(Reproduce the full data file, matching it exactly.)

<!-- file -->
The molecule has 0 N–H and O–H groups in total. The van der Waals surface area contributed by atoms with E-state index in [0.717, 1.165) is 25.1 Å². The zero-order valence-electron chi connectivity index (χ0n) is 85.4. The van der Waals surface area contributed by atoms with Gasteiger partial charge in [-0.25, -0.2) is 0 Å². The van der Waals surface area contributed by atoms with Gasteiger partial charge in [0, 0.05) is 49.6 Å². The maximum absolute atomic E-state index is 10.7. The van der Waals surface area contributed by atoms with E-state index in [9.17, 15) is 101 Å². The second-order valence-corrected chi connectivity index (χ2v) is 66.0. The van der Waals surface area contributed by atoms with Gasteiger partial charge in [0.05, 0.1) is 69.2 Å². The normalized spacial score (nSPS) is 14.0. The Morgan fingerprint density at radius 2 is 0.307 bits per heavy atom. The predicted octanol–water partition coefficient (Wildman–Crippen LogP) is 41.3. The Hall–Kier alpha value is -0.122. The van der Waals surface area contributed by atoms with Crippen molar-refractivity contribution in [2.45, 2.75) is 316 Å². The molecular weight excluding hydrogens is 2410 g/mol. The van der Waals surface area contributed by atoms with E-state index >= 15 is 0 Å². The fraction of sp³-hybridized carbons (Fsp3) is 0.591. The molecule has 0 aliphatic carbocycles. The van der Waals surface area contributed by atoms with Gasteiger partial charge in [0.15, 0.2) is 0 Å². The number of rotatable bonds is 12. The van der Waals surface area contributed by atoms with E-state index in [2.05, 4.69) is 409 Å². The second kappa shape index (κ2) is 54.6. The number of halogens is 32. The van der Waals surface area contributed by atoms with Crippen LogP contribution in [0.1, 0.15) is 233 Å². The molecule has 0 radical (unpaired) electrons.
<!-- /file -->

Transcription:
The molecule has 0 N–H and O–H groups in total. The van der Waals surface area contributed by atoms with E-state index in [0.717, 1.165) is 25.1 Å². The zero-order valence-electron chi connectivity index (χ0n) is 85.4. The van der Waals surface area contributed by atoms with Gasteiger partial charge in [-0.25, -0.2) is 0 Å². The van der Waals surface area contributed by atoms with Gasteiger partial charge in [0, 0.05) is 49.6 Å². The maximum absolute atomic E-state index is 10.7. The van der Waals surface area contributed by atoms with E-state index in [9.17, 15) is 101 Å². The second-order valence-corrected chi connectivity index (χ2v) is 66.0. The van der Waals surface area contributed by atoms with Gasteiger partial charge in [0.05, 0.1) is 69.2 Å². The normalized spacial score (nSPS) is 14.0. The Morgan fingerprint density at radius 2 is 0.307 bits per heavy atom. The predicted octanol–water partition coefficient (Wildman–Crippen LogP) is 41.3. The Hall–Kier alpha value is -0.122. The van der Waals surface area contributed by atoms with Crippen molar-refractivity contribution in [2.45, 2.75) is 316 Å². The molecular weight excluding hydrogens is 2410 g/mol. The van der Waals surface area contributed by atoms with E-state index >= 15 is 0 Å². The fraction of sp³-hybridized carbons (Fsp3) is 0.591. The molecule has 0 aliphatic carbocycles. The van der Waals surface area contributed by atoms with Gasteiger partial charge in [0.15, 0.2) is 0 Å². The number of rotatable bonds is 12. The van der Waals surface area contributed by atoms with E-state index in [2.05, 4.69) is 409 Å². The second kappa shape index (κ2) is 54.6. The number of halogens is 32. The van der Waals surface area contributed by atoms with Crippen LogP contribution in [0.1, 0.15) is 233 Å². The molecule has 0 radical (unpaired) electrons.